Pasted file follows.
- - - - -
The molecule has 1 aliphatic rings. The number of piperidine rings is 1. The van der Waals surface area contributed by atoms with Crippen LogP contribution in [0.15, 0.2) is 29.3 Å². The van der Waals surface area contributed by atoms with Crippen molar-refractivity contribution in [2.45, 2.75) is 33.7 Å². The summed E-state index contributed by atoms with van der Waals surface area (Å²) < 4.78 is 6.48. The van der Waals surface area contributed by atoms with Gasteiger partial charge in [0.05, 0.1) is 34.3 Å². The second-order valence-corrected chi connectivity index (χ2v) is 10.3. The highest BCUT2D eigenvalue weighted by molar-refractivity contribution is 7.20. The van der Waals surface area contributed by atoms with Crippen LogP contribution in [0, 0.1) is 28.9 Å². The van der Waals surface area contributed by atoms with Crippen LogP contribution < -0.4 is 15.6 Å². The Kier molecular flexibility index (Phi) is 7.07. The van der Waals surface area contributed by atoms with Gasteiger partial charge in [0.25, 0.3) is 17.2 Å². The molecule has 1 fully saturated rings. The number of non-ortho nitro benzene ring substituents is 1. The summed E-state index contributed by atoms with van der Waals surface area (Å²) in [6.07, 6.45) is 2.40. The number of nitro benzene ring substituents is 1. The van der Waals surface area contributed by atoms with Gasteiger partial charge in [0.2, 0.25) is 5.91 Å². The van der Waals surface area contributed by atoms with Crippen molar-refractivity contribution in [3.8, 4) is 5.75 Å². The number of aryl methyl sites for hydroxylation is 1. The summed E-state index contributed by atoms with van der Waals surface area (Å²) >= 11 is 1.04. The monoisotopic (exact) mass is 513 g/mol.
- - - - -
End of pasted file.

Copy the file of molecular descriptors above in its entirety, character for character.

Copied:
The molecule has 1 aliphatic rings. The number of piperidine rings is 1. The van der Waals surface area contributed by atoms with Crippen LogP contribution in [0.15, 0.2) is 29.3 Å². The van der Waals surface area contributed by atoms with Crippen molar-refractivity contribution in [2.45, 2.75) is 33.7 Å². The summed E-state index contributed by atoms with van der Waals surface area (Å²) < 4.78 is 6.48. The van der Waals surface area contributed by atoms with Gasteiger partial charge in [0.05, 0.1) is 34.3 Å². The second-order valence-corrected chi connectivity index (χ2v) is 10.3. The highest BCUT2D eigenvalue weighted by molar-refractivity contribution is 7.20. The van der Waals surface area contributed by atoms with Crippen LogP contribution in [0, 0.1) is 28.9 Å². The van der Waals surface area contributed by atoms with Crippen LogP contribution < -0.4 is 15.6 Å². The Kier molecular flexibility index (Phi) is 7.07. The van der Waals surface area contributed by atoms with Gasteiger partial charge in [0.25, 0.3) is 17.2 Å². The molecule has 1 fully saturated rings. The number of non-ortho nitro benzene ring substituents is 1. The summed E-state index contributed by atoms with van der Waals surface area (Å²) in [6.07, 6.45) is 2.40. The number of nitro benzene ring substituents is 1. The van der Waals surface area contributed by atoms with Gasteiger partial charge in [0.2, 0.25) is 5.91 Å². The van der Waals surface area contributed by atoms with Crippen molar-refractivity contribution in [3.8, 4) is 5.75 Å². The number of aryl methyl sites for hydroxylation is 1. The summed E-state index contributed by atoms with van der Waals surface area (Å²) >= 11 is 1.04. The monoisotopic (exact) mass is 513 g/mol.